One thing that annoyed me when starting at Codeweavers was the amounts of warnings that would occur during a build of any of our projects. Seeing the build progress only to spew out a screenful of text was something that did not sit right with me. I was not the only one who felt this was wrong, but as there was so many warnings in some cases, it was easier just to pretend they were not there. After all everything was working fine.
The broken window theory is very much in action here. During our last standards review we decided that there should ideally be zero warnings per project. It is worth mentioning that most of our warnings were just that, warnings about something that was not really a major issue. Warnings such as unused variables and so on fall into this area.
On the other hand, while 90% of our warnings were ignorable, there were a handful which were rather important. Examples such as referencing different versions of required .dlls. Warnings like this are extremely helpful. It would be wrong for these to be hidden among a block of less serious issues. Warnings such as these once visible, can save hours of painful debugging.
Some of our projects had a fair few warnings – in the region of fifty plus. In order to begin tackling these larger projects we started slowly. If in a single day I would have removed a batch of warnings, this was a step in the right direction. After a week or so all our projects were void of warnings.
The next step was to make sure we do not go back to having larger projects with warnings galore. To prevent this I enabled “Treat warnings as errors” within Visual Studio. This is per project setting and can be found under the “Build” tab. Do note that you must enable this for “All Configurations” otherwise any settings you change will only apply to Debug/Release builds.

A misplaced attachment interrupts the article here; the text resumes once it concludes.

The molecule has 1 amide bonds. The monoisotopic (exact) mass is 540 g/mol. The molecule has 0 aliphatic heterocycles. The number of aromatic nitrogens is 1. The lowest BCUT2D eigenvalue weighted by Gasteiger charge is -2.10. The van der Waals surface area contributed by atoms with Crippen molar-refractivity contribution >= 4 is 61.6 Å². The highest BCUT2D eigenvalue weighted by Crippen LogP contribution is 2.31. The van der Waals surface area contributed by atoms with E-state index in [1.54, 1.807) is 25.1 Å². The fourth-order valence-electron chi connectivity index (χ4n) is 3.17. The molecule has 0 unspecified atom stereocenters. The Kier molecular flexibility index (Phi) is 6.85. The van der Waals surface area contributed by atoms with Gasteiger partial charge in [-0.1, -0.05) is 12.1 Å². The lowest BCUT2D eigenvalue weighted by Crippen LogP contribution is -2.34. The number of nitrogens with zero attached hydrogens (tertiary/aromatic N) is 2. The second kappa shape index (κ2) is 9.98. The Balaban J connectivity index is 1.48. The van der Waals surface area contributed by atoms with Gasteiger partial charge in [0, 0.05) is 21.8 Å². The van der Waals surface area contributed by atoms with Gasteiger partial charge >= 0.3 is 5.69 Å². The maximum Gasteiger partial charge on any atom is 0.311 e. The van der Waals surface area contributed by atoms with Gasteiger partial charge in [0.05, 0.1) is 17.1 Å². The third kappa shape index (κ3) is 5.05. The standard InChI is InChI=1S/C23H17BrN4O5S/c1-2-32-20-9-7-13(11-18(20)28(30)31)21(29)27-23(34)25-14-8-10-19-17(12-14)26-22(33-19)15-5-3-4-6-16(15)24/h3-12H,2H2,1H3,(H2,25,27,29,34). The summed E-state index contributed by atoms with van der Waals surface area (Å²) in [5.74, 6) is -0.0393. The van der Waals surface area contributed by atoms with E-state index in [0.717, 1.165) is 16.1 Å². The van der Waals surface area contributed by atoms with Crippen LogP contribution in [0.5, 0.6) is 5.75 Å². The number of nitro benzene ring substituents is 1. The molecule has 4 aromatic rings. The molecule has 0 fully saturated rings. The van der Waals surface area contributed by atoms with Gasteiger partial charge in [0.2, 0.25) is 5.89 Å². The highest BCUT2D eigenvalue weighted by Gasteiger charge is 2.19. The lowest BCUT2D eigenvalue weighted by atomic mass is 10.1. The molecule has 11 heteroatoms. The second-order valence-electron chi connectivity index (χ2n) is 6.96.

I like this feature of Visual Studio emmensely. Having the compilier do as much work as possible – in this case check for warnings is similar to a tip found in Working Effectively with Legacy Code. Here the concept of “leaning on the compiler” is introduced. In other words you introduce an error in order to show you the usages of a piece of code – this is stark contrast to manually searching for the code in question.
The end result of this process is now during a build, if any warnings occur, the build will fail. The build will report where the warning is, along with why there is a problem. While this is great in theory it can cause some slight pain when developing, as you may comment out some code to experiment only to find the build failing due to unused variables. Despite this treating warnings as errors has been a great help. Recently we have solved some pretty serious issues with regards third party dependencies all thanks to treating warnings as errors.
The idea of allowing the computer to do as much work as possible applies to all languages. For your compiler/interpreter etc… there will be an option to apply warnings. This is not a specific language feature.